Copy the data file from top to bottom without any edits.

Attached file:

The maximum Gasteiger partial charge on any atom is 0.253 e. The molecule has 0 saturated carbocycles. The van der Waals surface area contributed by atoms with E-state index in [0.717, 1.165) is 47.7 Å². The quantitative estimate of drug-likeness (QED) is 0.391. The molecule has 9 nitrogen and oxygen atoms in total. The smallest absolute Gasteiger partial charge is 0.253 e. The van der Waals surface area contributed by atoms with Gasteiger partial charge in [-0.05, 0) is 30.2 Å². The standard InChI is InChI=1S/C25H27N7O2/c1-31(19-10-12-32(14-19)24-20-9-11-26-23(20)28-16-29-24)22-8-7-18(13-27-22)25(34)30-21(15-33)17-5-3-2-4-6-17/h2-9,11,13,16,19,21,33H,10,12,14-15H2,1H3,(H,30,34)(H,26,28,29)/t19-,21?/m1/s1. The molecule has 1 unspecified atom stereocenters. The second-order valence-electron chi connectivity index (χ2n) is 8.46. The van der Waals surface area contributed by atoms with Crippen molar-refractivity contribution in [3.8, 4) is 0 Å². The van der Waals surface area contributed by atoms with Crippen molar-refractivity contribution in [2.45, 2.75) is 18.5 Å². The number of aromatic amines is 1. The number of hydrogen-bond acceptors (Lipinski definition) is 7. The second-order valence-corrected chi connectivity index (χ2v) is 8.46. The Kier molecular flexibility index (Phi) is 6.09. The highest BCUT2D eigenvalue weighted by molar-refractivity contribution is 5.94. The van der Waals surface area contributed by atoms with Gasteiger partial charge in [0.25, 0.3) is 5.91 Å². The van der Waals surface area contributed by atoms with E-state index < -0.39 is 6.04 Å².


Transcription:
The maximum Gasteiger partial charge on any atom is 0.253 e. The molecule has 0 saturated carbocycles. The van der Waals surface area contributed by atoms with E-state index in [0.717, 1.165) is 47.7 Å². The quantitative estimate of drug-likeness (QED) is 0.391. The molecule has 9 nitrogen and oxygen atoms in total. The smallest absolute Gasteiger partial charge is 0.253 e. The van der Waals surface area contributed by atoms with Gasteiger partial charge in [-0.05, 0) is 30.2 Å². The standard InChI is InChI=1S/C25H27N7O2/c1-31(19-10-12-32(14-19)24-20-9-11-26-23(20)28-16-29-24)22-8-7-18(13-27-22)25(34)30-21(15-33)17-5-3-2-4-6-17/h2-9,11,13,16,19,21,33H,10,12,14-15H2,1H3,(H,30,34)(H,26,28,29)/t19-,21?/m1/s1. The molecule has 1 unspecified atom stereocenters. The second-order valence-electron chi connectivity index (χ2n) is 8.46. The van der Waals surface area contributed by atoms with Crippen molar-refractivity contribution in [3.8, 4) is 0 Å². The van der Waals surface area contributed by atoms with Crippen molar-refractivity contribution in [2.45, 2.75) is 18.5 Å². The number of aromatic amines is 1. The number of hydrogen-bond acceptors (Lipinski definition) is 7. The second-order valence-corrected chi connectivity index (χ2v) is 8.46. The Kier molecular flexibility index (Phi) is 6.09. The highest BCUT2D eigenvalue weighted by molar-refractivity contribution is 5.94. The van der Waals surface area contributed by atoms with Gasteiger partial charge in [0.25, 0.3) is 5.91 Å². The van der Waals surface area contributed by atoms with E-state index < -0.39 is 6.04 Å².